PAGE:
Investors, more than big banks, open checkbooks for Obama

President Barack Obama speaks at a Democratic National Committee fundraiser in New York, Tuesday, Oct. 20, 2009. (AP Photo/Gerald Herbert)
President Barack Obama speaks at a Democratic National Committee fundraiser in New York, Tuesday, Oct. 20, 2009. (AP Photo/Gerald Herbert) (Gerald Herbert - AP)
By Anne E. Kornblut and Jason Horowitz
Washington Post Staff Writer
Wednesday, October 21, 2009

President Obama raised between $2 million and $3 million for Democrats during a swing through Manhattan on Tuesday night, easing some qualms that the economic downturn might spook major donors at a time when the financial industry is aggravated by the administration's populist tone but also under pressure to avoid the appearance of excessive giving.

In a $15,200-per-plate dinner at the Mandarin Oriental hotel, Obama asked for cooperation from Wall Street.

"If there are members of the financial industry in the audience today," Obama said, "I would ask that you join us in passing what are necessary reforms. Don't fight them."

Fundraisers familiar with Tuesday's guest lists said that Wall Street firms were well represented, although the crowd included more private investors than senior managers from the big banks. At the same time, top fundraisers said Obama brought in philanthropists and issue-driven donors who had not played a major part in political activism before 2008.

"It's different money and it's new money, and it came in during the campaign and it's staying in," said Jane Hartley, chief executive of the consulting firm Observatory Group. Hartley was one of the earliest and most prolific fundraisers for Obama.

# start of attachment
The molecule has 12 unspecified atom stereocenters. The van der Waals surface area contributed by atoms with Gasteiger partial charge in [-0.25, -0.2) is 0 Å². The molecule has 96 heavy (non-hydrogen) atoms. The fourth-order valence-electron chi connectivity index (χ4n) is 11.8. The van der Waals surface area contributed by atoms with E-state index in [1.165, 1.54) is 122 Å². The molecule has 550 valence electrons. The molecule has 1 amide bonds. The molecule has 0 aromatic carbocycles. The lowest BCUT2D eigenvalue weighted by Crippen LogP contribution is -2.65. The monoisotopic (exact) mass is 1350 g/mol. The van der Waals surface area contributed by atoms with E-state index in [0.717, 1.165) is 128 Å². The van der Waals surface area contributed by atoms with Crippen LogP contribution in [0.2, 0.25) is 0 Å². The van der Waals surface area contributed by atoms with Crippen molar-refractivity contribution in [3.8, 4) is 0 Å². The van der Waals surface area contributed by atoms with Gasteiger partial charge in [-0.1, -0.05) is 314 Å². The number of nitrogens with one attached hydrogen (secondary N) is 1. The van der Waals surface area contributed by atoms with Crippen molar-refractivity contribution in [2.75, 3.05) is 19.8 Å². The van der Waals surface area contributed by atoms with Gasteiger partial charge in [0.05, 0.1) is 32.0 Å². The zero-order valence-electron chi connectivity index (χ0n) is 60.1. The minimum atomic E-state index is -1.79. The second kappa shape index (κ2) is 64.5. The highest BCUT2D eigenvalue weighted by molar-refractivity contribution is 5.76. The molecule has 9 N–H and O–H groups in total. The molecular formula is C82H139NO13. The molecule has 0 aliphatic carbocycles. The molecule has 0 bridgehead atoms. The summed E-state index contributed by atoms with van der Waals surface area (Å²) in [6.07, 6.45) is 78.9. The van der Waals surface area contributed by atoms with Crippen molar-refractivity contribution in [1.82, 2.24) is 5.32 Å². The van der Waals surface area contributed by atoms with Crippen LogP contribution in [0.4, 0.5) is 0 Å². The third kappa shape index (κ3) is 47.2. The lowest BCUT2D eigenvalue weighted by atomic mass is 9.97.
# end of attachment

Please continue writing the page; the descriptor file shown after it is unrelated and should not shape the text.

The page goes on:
Though money is not flowing into the Democratic Party as it did in 2008 -- and the party's 2009 candidates in two gubernatorial races are struggling -- Obama remains an attraction. A rally at the Hammerstein Ballroom sold out, with an estimated 2,700 guests paying for tickets that started at $100. The president's remarks were to be piped into house parties across the country that were convened to push his health-care overhaul plans through Congress.

At the Mandarin Oriental, Obama planned to mingle with about 200 guests, officials said.

His New York trip was designed to raise money for the Democratic National Committee and for Bill Owens, the Democratic nominee for New York's 23rd Congressional District. The seat is vacant because Obama appointed the former congressman, John McHugh, as his Army secretary. Officials did not disclose the amount raised for Owens.

Overall, Democrats appear to be faring better than Republicans in fundraising totals. The Democratic Senatorial Campaign Committee raised $33 million through September, $4 million more than its Republican counterpart. There is a larger disparity on the House side, where the Democratic committee has raised $44 million and the Republican committee has raised $27 million.

The "core crew" of Obama's Manhattan donors, as one member of the group attending Tuesday's dinner called it, consists mostly of private investors who backed Obama over hometown senator Hillary Rodham Clinton early in the presidential race. The support of those donors, especially Orin Kramer, an investor at Boston Provident who broke early for Obama, signaled that the young candidate deserved serious attention. That core group includes Hartley and her husband, Ralph Schlosstein, the BlackRock co-founder and chief executive of Evercore Partners, who planned to attend Tuesday's dinner. Kramer also was expected.

The group also includes Robert Wolf, president of UBS Investment Bank, and Mark Gallogly, a co-founder of Centerbridge Partners, who both joined the president's Economic Recovery Advisory Board; Jim Torrey, an investor at Torrey Funds; Frank Brosens, the director of Taconic Capital Advisors; Jamie Rubin, an investor at BC Partners; Brian Mathis, an investor at the Provident Group; Josh Steiner, a partner at the Quadrangle Group; and Tracy Maitland, who runs the Advent Claymore Enhanced Growth & Income Fund.

Many of them were expected to attend, as was liberal stalwart Sarah Kovner, whose attendance at a May 2008 fundraiser for Obama marked a critical shift of influence away from Clinton, whom she had supported.

Large public banks have long been loath to get involved in politics, a major Obama donor said: "The stronger base is among private equity guys, hedge funds, et cetera. People in private firms feel a little more flexible."

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